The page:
Huawei has overtaken Apple to become the world's second-largest manufacturer of smartphones behind Samsung – pushing Apple outside the top two for the first time in eight years.
This is according to IDC's latest Worldwide Quarterly Mobile Phone Tracker, which looked at the number of handsets shipped around the world between April and June this year.
It found that Huawei enjoyed a boost of over 40 per cent to claim the number two spot, seeing its number of shipments rise to 54.2 million in Q2 2018, up from 38.5 million for the same period last year.
Apple's figures, meanwhile, were more steady, with the number of iPhones shipped rising from 41 million to 41.3 million over the same period.
Samsung remained top of the pile, despite seeing a year-on-year fall of 10.7 per cent. However, it still shipped 71.5 million devices. IDC noted that weaker-than-expected sales of the firm's flagship S9 and S9+ were partly responsible for the fall, with Samsung putting this down to more competition in the high-end segment and overall sluggishness as the smartphone market becomes saturated.
Ryan Reith, program vice-president with IDC's Worldwide Mobile Device Tracker, commented: "The continued growth of Huawei is impressive, to say the least, as is its ability to move into markets where, until recently, the brand was largely unknown."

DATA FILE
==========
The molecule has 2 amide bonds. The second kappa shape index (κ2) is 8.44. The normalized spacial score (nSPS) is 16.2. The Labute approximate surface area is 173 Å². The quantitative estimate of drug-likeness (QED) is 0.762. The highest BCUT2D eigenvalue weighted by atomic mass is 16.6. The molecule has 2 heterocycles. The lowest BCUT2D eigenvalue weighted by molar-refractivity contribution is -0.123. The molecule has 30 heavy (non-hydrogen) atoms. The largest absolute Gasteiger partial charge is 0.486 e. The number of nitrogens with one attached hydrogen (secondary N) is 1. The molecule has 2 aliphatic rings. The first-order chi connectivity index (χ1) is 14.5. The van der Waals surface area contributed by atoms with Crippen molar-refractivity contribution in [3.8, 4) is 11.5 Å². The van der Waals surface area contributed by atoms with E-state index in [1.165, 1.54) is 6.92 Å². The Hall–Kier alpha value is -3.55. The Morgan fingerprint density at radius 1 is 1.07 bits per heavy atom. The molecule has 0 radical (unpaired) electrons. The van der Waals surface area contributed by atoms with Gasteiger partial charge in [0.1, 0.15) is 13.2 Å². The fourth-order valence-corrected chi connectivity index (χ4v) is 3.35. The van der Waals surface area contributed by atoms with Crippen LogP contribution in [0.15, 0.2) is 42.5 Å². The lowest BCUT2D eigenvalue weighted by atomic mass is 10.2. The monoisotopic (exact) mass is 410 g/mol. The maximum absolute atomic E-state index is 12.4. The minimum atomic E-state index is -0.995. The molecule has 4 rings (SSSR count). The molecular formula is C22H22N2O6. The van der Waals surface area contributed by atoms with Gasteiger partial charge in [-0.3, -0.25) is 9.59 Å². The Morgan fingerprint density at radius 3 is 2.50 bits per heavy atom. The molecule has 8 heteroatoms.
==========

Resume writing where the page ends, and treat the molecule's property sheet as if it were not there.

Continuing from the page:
IDC also noted that Apple will expect to regain ground in the coming months with the introduction of the next-generation of iPhones in the autumn. It stated that the manufacturer is expected to bring three new models to the market this year, with a range of different screen sizes and price points in addition to the usual performance upgrade and new features.
"Apple moved into the top position each of the last two holiday quarters following its product refresh, so it's likely we'll see continued movement among the top ranked companies in 2018 and beyond," Mr Reith continued.
"For most markets, the ultra-high end ($700+/£535+) competition is largely some combination of Apple, Samsung, and Huawei, depending on the geography, and this is unlikely to change much in the short term."